Alabama Genealogy
Guide to Ancestry and Family Tree Records

In 1519, it is believed that a group of Spanish explorers came to Mobile Bay. Another explorer, named Hernando de Soto, came to the territory in 1540. However, it wasn’t until 1702 that the first major settlement was founded by the French. It was created at Fort Louis de la Mobile. Then, in 1763, the Treaty of Paris granted the area that is now Alabama to the British.

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State Genealogy Guides

 However, when the Revolutionary War took place, the British were forced to give most of Alabama to Spain and the United States. During the Civil War, Alabama was quite important. Montgomery, Alabama was where the Confederacy was formed, and it remained the Confederate capital for quite some time.The State of Alabama has had five capitals during its history. The first was the territorial capital in St. Stephens in 1817, followed by the state convention in Huntsville in 1819, then the first “permanent” capital in Cahaba in 1820. It was then moved to Tuscaloosa in 1826, until moving to its current location in Montgomery in 1846.

The Alabama Territory was organized on March 3, 1817. The State of Alabama was created as the 22nd state on December 14, 1819. It has 67 Counties. States bordering Alabama are FloridaGeorgiaMississippi and Tennessee. The capital is Montgomery and the official state website is

Select a Alabama county to view information & records pertaining to each County

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Alabama Genealogy Record Guides

Alabama Archives, Historical & Genealogical Societies
Alabama Archives & Societies
Alabama Atlases & Maps
Alabama Atlases & Maps
Alabama Census Records
Alabama Counties
Alabama Counties
Alabama Court Records
Alabama Court Records
Alabama Cemetery Records
Alabama Cemetery Records
Alabama Church Records
Alabama Church Records
Alabama History
Alabama State History
Alabama Military Records
Alabama Military Records
Alabama Vital Records
Alabama Vital Records

Getting Started with Family Trees in Alabama Genealogy

Alabama Genealogy Tips & Hints – Genealogy is an endeavor that many people begin with tremendous enthusiasm, but which an almost equal amount might quickly abandon due to the confusion that often surrounds the pursuit. After all, our family trees have very complex branches, and it takes special tools and lots of effort to uncover the past.

Fortunately, for Alabama researchers, there is an enormous amount of information available online. It is important, however, to understand the different records required.
A Good Beginning for Alabama Genealogy – When you conduct any investigation for Alabama genealogy, regardless of your actual location, you need to consider your resources that are online and “offline”. Remember that there is not a lot of smaller town or local archives that have been converted into online digital entities, and that means the first step in any research for Alabama genealogy is to make a list of the different records that you actually can investigate.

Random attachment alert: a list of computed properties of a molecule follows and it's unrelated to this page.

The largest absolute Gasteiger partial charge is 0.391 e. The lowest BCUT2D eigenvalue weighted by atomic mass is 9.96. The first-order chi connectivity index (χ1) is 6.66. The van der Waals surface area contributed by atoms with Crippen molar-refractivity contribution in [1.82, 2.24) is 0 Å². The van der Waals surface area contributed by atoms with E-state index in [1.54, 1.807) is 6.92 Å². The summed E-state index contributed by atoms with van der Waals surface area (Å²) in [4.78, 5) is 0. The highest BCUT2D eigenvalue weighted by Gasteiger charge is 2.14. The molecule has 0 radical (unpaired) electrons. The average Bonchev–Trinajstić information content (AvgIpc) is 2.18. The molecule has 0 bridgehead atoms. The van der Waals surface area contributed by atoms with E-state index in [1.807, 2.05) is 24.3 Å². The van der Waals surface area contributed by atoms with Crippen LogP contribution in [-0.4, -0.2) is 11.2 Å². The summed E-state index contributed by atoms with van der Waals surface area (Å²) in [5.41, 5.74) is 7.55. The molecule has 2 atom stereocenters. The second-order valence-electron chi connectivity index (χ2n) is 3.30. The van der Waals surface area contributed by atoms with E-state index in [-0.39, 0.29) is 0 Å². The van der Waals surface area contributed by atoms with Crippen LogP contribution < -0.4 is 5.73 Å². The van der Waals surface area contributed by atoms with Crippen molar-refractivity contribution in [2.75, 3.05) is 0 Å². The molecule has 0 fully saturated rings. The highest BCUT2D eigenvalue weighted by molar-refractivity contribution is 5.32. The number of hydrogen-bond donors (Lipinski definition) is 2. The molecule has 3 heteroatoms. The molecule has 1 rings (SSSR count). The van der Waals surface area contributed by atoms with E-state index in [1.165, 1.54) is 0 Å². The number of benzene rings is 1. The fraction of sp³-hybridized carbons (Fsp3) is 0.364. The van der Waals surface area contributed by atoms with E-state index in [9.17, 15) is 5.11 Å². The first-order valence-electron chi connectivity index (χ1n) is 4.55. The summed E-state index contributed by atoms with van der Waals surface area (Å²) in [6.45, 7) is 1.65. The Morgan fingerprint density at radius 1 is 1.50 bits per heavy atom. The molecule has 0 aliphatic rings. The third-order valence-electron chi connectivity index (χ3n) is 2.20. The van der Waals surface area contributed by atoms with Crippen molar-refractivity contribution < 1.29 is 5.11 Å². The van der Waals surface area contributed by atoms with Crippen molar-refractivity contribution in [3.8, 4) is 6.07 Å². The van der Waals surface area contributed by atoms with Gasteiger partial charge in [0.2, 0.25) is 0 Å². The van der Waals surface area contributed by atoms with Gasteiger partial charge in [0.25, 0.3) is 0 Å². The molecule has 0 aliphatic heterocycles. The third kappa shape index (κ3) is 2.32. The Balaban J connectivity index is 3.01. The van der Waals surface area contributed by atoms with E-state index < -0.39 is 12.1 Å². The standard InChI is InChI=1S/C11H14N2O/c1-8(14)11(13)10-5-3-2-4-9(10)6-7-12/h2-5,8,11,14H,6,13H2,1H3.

This discussion is going to provide you with complete details about the sources available to anyone doing research for Alabama genealogy. First, it is important to know that the basic list that all researchers for Alabama genealogy will use includes:

  • Vital Records – these are documents recording births, marriages, divorces and deaths and are available your county, state, and national archives. You will also find cemetery or obituary information, census records, newspaper items, military records, immigration and naturalization details, passenger lists and records, and more. These are available as online and offline resources for Alabama genealogy. See Also How to Order Alabama Birth , Marriage, Divorce and Death Records
  • State Records – these may have everything from probate information to birth certificates, death records, estate information, marriage details, military or veterans information, land records, state census information, surname lists, genealogical folders, maps, deeds, private manuscripts, newspapers, cemetery information, and so much more. These are available as online and offline resources for Alabama genealogy.
  • Local Records – though these are found mostly with county clerks, you may want to consider historical societies, small local libraries, local genealogical societies, and school or college libraries that will provide you with access to small troves of vitally important information for Alabama genealogy. These are things that are usually offline and viewable by appointment or special arrangement.

Resources for Alabama Genealogy – There is an impressive range of resources for Alabama genealogy. There is also the Alabama Genealogical Society that gives all kinds of useful support for Alabama genealogy work, and they can be found at the Samford University Library , AGS Depository and Headquarters , 800 Lakeshore Drive , P.O. Box 2296 , Birmingham, AL 35229-0001

Alabama Genealogy Databases and other Helpful Links

Lastly, websites such as those listed below will provide state-specific genealogical details that can work wonders for Alabama genealogy enthusiasts.

State Genealogy Guides